The following three blog posts cover separate topics:
  1. Overall Web Application Security
  2. Authentication and Authorization
  3. Two Security Vulnerabilities Development Must Fix
Honestly, I consider item 3, the two vulnerabilities, the most important post you should read - way to bury the lead, huh? The other two are almost no-brainers in terms of what you should do. Don't get me wrong, you must make plenty of decisions and do a lot of work satisfying the security issues in items 1 & 2. However, after perusing the common Rails programming idioms and finding the Primary Key vulnerability, I felt compelled to write these blog posts (if for no one other than me and my development team).

I hope you find them useful. If you see any complete and utter Ruby or Rails programming Fails, please drop me a line or make comment to correct.

Thursday, November 21, 2013

Supporting JSON and HTML in RAILS

I really enjoy the modern development platforms. We are in the middle of a launching a new mobile application on the iPhone and supported by a backend web server written in Rails. The web server supports users connecting through a browser (.html) and from our phone application (.json). The question then becomes: how do we support both connection APIs with as little effort as possible?

For the HTML browsing, Rails strongly encourages an MVC architecture; the V (View) is critical here. The Model and Controller are internal components, controlled by our company and written by our development staff. The View is Public, accessed by our customers through a (public) standard protocol. Interestingly, despite the fact that our iPhone client is controlled and written by development within our company, it feels and acts more like something accessed by our customers through a (private) standard protocol. It is in this sense, that the JSON api used by our client should be treated as a View level component and handled by that part of the server architecture.

Once we think of JSON as a yet another View, the challenge then becomes how to build Views that support JSON. Enter RABL.

Nathan Esquenazi introduced RABL (Ruby API Builder Language) in his excellent blog post, If you’re using to_json, you’re doing it wrong. RABL provides a Ruby DSL for describing JSON and XML outputs in View files. He makes a great argument that supporting anything other than the simplest of APIs causes knotty code deep down in the Model, exactly where you don't want to support these types of changes (and breaking MVC principles). Here's another blog post in which he describes Building a Platform API on Rails.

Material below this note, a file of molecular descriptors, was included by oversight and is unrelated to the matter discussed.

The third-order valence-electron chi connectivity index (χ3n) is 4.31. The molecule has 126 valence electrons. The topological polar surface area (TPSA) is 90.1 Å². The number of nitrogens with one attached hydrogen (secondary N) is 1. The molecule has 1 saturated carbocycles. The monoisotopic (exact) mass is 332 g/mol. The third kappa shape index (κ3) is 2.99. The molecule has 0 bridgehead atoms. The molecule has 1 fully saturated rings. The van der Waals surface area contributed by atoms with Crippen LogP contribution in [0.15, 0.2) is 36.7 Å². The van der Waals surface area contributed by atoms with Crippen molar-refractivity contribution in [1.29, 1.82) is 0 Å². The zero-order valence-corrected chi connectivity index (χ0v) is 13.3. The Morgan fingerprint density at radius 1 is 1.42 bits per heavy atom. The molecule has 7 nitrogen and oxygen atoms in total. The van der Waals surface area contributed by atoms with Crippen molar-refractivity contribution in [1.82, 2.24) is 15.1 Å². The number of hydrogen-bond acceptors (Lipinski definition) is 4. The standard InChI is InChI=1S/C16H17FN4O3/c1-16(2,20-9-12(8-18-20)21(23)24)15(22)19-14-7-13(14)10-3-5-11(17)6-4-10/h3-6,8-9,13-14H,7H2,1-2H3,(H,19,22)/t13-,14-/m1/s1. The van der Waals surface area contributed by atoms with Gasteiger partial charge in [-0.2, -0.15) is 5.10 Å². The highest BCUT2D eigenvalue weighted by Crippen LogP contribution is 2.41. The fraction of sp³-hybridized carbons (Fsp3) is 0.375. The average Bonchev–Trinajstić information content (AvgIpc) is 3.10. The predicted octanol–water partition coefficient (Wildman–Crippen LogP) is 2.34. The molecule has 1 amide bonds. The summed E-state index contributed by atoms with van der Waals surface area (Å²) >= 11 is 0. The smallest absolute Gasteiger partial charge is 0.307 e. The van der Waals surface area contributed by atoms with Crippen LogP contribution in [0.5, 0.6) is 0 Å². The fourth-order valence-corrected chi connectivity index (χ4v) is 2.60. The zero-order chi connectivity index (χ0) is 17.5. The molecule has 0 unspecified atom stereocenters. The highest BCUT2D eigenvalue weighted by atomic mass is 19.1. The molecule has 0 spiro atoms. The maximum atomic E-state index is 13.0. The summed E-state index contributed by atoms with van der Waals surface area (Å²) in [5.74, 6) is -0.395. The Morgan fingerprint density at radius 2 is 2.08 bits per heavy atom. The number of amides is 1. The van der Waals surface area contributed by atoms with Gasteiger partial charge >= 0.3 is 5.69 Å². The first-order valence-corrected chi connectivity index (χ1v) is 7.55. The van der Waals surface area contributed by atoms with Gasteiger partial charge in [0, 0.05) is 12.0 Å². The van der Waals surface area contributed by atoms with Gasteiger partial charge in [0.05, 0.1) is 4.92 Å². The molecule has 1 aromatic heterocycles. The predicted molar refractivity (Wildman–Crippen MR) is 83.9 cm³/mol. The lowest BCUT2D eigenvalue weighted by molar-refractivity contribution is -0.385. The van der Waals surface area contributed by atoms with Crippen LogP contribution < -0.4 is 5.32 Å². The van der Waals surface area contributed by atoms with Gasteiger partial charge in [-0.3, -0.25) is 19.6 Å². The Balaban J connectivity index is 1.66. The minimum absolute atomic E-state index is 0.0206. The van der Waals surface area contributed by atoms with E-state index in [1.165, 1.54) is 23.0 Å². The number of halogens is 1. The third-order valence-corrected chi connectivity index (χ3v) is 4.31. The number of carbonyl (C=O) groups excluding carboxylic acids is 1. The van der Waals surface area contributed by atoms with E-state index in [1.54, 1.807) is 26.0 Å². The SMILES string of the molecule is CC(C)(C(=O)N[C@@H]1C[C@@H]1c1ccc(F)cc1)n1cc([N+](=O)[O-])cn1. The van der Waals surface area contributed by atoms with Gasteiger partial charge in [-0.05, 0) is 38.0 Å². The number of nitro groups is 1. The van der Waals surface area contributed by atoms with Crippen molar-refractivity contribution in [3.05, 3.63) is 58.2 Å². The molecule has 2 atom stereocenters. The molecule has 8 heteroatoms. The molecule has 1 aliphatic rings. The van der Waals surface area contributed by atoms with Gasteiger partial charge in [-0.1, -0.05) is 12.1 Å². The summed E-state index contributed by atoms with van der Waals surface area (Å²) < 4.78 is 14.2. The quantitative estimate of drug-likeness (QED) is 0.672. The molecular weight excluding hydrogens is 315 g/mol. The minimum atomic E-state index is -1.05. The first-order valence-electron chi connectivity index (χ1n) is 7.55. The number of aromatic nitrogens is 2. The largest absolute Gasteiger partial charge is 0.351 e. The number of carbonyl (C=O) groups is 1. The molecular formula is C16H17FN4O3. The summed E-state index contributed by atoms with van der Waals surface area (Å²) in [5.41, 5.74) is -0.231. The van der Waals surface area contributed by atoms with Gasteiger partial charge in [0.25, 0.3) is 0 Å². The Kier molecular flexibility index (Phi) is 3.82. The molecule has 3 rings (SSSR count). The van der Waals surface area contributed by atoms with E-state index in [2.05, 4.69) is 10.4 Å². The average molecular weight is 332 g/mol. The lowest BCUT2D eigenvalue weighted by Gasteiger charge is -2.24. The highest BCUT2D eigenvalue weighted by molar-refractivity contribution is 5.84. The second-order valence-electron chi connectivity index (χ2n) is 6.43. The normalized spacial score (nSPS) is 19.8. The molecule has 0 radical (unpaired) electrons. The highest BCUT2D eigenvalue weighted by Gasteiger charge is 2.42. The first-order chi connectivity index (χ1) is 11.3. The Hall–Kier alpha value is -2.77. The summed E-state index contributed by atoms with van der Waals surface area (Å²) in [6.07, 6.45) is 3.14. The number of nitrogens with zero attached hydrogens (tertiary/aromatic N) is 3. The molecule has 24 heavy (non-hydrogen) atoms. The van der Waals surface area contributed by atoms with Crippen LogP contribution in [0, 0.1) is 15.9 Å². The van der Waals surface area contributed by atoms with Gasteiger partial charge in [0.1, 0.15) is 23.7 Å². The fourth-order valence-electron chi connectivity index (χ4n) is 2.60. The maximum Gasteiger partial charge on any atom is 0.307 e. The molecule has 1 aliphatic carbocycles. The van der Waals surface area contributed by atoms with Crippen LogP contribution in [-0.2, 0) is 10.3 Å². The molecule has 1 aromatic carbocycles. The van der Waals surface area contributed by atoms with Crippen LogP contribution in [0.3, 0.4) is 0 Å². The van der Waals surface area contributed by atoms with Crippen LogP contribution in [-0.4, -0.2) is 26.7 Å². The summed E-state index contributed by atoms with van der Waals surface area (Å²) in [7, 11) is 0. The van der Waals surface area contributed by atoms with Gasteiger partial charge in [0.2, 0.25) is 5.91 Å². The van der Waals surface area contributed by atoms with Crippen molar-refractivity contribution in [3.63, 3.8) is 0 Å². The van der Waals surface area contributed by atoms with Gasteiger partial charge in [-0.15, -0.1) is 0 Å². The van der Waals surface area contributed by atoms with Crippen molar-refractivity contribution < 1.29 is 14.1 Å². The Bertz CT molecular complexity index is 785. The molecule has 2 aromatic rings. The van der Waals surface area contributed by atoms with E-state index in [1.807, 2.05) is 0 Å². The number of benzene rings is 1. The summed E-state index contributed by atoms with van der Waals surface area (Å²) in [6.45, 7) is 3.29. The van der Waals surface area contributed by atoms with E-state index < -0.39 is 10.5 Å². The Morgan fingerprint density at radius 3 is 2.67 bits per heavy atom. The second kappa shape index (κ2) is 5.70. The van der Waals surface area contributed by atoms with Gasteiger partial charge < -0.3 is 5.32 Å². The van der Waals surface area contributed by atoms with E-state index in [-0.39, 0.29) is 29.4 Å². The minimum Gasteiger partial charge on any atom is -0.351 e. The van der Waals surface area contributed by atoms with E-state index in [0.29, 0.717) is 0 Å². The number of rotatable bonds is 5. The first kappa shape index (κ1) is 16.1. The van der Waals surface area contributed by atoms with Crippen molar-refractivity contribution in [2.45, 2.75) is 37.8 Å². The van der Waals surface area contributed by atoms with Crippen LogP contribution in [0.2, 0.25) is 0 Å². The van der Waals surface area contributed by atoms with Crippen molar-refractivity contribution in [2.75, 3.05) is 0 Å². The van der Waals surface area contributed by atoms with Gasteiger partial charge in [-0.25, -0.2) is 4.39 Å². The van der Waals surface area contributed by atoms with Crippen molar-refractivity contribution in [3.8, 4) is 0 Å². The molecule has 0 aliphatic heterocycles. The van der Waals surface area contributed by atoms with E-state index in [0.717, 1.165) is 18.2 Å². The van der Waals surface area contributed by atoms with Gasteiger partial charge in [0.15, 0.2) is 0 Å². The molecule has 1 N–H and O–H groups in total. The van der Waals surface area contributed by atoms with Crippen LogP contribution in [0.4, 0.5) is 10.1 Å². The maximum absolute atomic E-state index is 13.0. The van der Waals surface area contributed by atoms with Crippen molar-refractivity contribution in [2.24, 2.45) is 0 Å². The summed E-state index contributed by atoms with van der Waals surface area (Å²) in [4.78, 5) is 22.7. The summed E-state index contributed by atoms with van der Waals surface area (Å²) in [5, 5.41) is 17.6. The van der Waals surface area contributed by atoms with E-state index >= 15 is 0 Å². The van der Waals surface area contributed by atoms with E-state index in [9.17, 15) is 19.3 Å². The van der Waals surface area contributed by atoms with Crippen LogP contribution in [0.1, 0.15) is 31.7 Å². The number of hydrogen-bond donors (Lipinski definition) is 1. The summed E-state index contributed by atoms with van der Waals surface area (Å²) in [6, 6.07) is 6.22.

Meanwhile, Ryan Bates created three excellent Rails Casts on JSON API creation.
  1. Cast #320 shows how to generate JSON using JBuilder.
  2. Cast #322 shows how to generate JSON using RABL.
  3. Cast #350 shows how to generate multiple JSON (API) versions using RABL.
At first blush, this last piece (API versioning) may seem strange to include as it (versioning) appears orthogonal to API building and generation. I'm quite comfortably stating unequivocally that the moment you publish an API, you will have to create a new version for it in the future. We might as well use a methodology that allows us to modify the API (through versioning) down the road.

With versioning, the question then becomes how the client best tells the server which version it wants/uses and vice-versa (in which version the server responded). To me, the best method (and the one allowing continued commitment to RESTful APIs) uses the Accept: header token to specify the version. Contrast this with placing the version in the URI (.../v1/... vs. .../v2/...). Peter Williams makes an excellent case for a header token in his blog post, VERSIONING REST WEB SERVICES. He uses XML instead of JSON. You can read his entire thoughts on RESTful versioning in his series of blog posts.

One other suggestion to be considered, Daniel Morrison suggests using a subdomain to divide machine requests from human requests ( vs. He shows how to do that at the end of his blog post, Building Awesome Rails APIs: Part 1. Search for "API Subdomain". Note, there is no Part 2. I like this, although I'm not convinced it's necessary and would like some more experience building and using APIs before trying it. If you want to test subdomains on your local machine, try using or

Finally, this piece represents a compilation of research on dual HMTL/JSON generation and in the context of API (JSON generation) versioning. Having not yet built a full scale system requiring this, I'm loathe to make too many recommendations. Stay tuned for future blog posts confirming which of these techniques works best.

That said, at this point I like the use of the Accept: header token to determine the content type of the View's response. I don't think I like using a subdomain, adding /api/ the URI path or appending .json to the request. For versioning, I favor mixing the version number into the header token over insertion in the URI path. (Thanks to Stephen Bennet for saving me from adding version to subdomains - you're right).

Finally, I plan to write a follow up post, shortly, covering some thoughts about JSON and data model "swizzling" as a security issue.

Friday, July 5, 2013

Background Timer

I have not yet tried this code from Mike Ash, however, his background timer MABGTimer appears to be quite useful for clean up tasks both of internal data structures, caches and server synchronization. I especially like the thought of using this code in conjunction with a cache of networked data.